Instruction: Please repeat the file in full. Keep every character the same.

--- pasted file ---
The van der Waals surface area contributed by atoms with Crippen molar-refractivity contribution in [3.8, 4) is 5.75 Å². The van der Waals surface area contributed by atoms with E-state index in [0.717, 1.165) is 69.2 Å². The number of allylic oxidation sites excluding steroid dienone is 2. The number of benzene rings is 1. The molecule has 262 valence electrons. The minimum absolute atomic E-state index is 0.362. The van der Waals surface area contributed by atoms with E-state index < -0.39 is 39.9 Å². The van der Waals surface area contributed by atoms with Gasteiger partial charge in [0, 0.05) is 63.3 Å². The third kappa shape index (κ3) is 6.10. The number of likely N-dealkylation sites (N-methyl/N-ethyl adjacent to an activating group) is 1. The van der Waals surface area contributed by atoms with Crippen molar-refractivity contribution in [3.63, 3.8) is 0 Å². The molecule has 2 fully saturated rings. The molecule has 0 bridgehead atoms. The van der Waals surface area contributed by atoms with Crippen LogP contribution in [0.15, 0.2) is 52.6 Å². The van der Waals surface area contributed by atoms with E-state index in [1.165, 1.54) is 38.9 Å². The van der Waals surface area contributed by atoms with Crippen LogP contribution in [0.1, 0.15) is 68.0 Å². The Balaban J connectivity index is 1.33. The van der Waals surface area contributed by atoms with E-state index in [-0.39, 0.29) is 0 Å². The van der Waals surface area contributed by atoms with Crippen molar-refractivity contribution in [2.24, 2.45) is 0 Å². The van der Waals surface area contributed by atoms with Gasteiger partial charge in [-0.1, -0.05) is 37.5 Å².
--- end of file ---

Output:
The van der Waals surface area contributed by atoms with Crippen molar-refractivity contribution in [3.8, 4) is 5.75 Å². The van der Waals surface area contributed by atoms with E-state index in [0.717, 1.165) is 69.2 Å². The number of allylic oxidation sites excluding steroid dienone is 2. The number of benzene rings is 1. The molecule has 262 valence electrons. The minimum absolute atomic E-state index is 0.362. The van der Waals surface area contributed by atoms with E-state index < -0.39 is 39.9 Å². The van der Waals surface area contributed by atoms with Gasteiger partial charge in [0, 0.05) is 63.3 Å². The third kappa shape index (κ3) is 6.10. The number of likely N-dealkylation sites (N-methyl/N-ethyl adjacent to an activating group) is 1. The van der Waals surface area contributed by atoms with Crippen molar-refractivity contribution in [3.63, 3.8) is 0 Å². The molecule has 2 fully saturated rings. The molecule has 0 bridgehead atoms. The van der Waals surface area contributed by atoms with Crippen LogP contribution in [0.15, 0.2) is 52.6 Å². The van der Waals surface area contributed by atoms with E-state index in [1.165, 1.54) is 38.9 Å². The van der Waals surface area contributed by atoms with Crippen LogP contribution in [0.1, 0.15) is 68.0 Å². The Balaban J connectivity index is 1.33. The van der Waals surface area contributed by atoms with E-state index in [-0.39, 0.29) is 0 Å². The van der Waals surface area contributed by atoms with Crippen molar-refractivity contribution in [2.24, 2.45) is 0 Å². The van der Waals surface area contributed by atoms with Gasteiger partial charge in [-0.1, -0.05) is 37.5 Å².